Are small companies more risky than large companies? In a qualitative sense, the answer to this question is usually yes. Small companies, whether publicly traded or privately held, are generally believed to have more risk than larger companies due to limited capital resources (financial, intellectual and/or human). Financial theory tells us that higher levels of risk translate into higher levels of required return. In other words, investors or owners want to be compensated in the form of a higher return on their investment for taking on higher levels of risk. This positive differential in required return on small companies versus large companies is commonly referred to as the “size premium”. This premium is differentiated from the company-specific risk premium, which is a separate component of the discount rate intended to quantify risk associated with issues specific to the company being valued. Generally accepted methodologies for the development of discount rates for private companies typically include both of these premiums.
The existence of the size premium has historically been accepted as fact in the business valuation community, resulting in higher discount rates applied to small companies versus otherwise similar large companies. The empirical data used to quantify the size premium measures rate of return differentials in the public equity market going back to 1932. However, portions of the academic and practitioner communities have called into question the continued existence of the size premium. The support for this position typically revolves around an examination of more recent return data, eliminating older data that may no longer be representative of current conditions. In particular, studies that have focused on return data since the early 1980’s indicate little or no difference in the rate of return earned on small versus large stocks. The early 1980’s coincides with the growth in popularity of mutual funds focusing on certain sectors or segments of the stock market. As demand for small stocks increased due to small stock-focused mutual funds growing in the marketplace, rates of return seem to have been driven downward to a point of statistical equality with large stock returns. The debate rages on, though the majority of the valuation community continues to subscribe to the traditional theory that small stocks deserve a premium in required return over large stocks.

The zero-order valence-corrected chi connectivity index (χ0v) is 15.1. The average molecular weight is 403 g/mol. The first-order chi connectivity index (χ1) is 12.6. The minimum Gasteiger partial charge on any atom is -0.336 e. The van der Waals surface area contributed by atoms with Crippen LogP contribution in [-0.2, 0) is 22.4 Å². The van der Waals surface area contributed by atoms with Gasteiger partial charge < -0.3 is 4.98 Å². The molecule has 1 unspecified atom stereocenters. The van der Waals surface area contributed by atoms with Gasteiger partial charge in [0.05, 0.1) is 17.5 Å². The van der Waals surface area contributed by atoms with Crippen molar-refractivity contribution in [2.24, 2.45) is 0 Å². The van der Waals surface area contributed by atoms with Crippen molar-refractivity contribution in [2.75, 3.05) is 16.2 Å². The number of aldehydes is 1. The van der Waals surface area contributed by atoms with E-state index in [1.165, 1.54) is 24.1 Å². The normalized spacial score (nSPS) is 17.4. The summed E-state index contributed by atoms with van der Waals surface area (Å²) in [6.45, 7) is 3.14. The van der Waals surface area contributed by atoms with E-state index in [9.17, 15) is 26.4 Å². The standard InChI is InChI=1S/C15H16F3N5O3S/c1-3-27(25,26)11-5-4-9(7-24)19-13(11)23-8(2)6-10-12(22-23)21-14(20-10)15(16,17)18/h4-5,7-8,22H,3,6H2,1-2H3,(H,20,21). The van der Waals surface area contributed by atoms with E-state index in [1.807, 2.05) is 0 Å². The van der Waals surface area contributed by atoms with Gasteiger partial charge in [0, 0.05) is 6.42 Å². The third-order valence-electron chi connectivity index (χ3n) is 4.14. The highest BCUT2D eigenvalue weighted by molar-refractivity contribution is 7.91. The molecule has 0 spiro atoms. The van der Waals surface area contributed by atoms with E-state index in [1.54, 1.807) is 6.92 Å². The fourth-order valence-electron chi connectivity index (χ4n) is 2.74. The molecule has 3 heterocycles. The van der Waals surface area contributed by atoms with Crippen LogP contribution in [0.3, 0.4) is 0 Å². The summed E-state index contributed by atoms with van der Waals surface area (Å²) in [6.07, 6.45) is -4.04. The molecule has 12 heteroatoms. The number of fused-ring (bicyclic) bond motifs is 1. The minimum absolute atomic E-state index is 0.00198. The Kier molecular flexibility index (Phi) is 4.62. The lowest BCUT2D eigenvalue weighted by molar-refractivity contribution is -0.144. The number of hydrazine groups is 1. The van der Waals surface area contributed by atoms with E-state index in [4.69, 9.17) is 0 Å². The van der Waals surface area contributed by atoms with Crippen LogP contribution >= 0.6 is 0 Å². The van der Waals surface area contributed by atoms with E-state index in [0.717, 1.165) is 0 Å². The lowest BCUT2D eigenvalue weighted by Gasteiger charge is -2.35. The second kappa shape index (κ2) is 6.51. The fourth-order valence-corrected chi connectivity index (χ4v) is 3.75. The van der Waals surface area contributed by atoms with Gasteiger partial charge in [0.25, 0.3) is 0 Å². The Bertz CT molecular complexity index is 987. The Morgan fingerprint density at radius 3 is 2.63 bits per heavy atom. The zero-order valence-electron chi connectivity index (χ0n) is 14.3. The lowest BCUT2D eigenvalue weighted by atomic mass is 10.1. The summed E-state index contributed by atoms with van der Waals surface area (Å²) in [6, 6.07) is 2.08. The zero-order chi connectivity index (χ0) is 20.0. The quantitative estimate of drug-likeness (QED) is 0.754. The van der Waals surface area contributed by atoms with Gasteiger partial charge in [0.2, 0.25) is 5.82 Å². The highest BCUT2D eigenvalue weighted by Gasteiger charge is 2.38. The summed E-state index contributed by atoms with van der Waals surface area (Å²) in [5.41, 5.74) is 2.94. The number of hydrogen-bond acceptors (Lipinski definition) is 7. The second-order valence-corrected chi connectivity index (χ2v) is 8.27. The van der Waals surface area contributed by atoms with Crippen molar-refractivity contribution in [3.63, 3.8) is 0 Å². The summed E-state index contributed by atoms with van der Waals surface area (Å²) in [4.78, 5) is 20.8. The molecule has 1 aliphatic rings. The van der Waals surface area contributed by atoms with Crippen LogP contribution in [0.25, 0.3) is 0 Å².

Rate of return data presented in a recent market summary produced by The Milestone Group for the first quarter of 2019 caught my eye because of the previously-described debate over the size premium. The chart included in this summary showed rates of return on various segments of the equity and debt markets, both domestically and internationally. Returns were shown for three different time periods: 1) first quarter of 2019; 2) the past year; and 3) the past 10 years (annualized). The return data for U.S. markets is summarized in the following table:
While returns in the first quarter were similar, data for the past year and the past 10 years shows returns on large stocks exceeded returns on small stocks. This is the opposite of what we would expect to see based on the size premium concept. If small company stocks carry a higher level of risk, but large company stocks earn an out sized return, the compensation we would expect investors to demand for bearing additional risk does not appear to be present.
While we would not point to this observation as conclusive evidence against the size premium, it is interesting in light of the ongoing debate.
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